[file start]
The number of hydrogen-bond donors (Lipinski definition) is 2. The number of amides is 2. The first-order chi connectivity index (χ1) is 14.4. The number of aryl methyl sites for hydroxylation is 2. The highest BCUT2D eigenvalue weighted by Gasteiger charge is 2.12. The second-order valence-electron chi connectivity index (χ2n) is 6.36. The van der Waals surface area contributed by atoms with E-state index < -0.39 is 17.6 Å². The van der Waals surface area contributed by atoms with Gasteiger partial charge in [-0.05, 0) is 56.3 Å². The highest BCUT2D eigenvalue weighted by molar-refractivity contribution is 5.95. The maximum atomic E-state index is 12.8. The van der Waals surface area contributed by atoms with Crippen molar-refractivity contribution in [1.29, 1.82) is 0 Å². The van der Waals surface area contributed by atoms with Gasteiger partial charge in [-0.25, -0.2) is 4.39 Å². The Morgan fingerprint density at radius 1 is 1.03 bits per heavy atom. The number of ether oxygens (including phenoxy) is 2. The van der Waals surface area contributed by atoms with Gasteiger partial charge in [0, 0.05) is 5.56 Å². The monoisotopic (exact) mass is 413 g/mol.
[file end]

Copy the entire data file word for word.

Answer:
The number of hydrogen-bond donors (Lipinski definition) is 2. The number of amides is 2. The first-order chi connectivity index (χ1) is 14.4. The number of aryl methyl sites for hydroxylation is 2. The highest BCUT2D eigenvalue weighted by Gasteiger charge is 2.12. The second-order valence-electron chi connectivity index (χ2n) is 6.36. The van der Waals surface area contributed by atoms with E-state index < -0.39 is 17.6 Å². The van der Waals surface area contributed by atoms with Gasteiger partial charge in [-0.05, 0) is 56.3 Å². The highest BCUT2D eigenvalue weighted by molar-refractivity contribution is 5.95. The maximum atomic E-state index is 12.8. The van der Waals surface area contributed by atoms with Crippen molar-refractivity contribution in [1.29, 1.82) is 0 Å². The van der Waals surface area contributed by atoms with Gasteiger partial charge in [-0.25, -0.2) is 4.39 Å². The Morgan fingerprint density at radius 1 is 1.03 bits per heavy atom. The number of ether oxygens (including phenoxy) is 2. The van der Waals surface area contributed by atoms with Gasteiger partial charge in [0, 0.05) is 5.56 Å². The monoisotopic (exact) mass is 413 g/mol.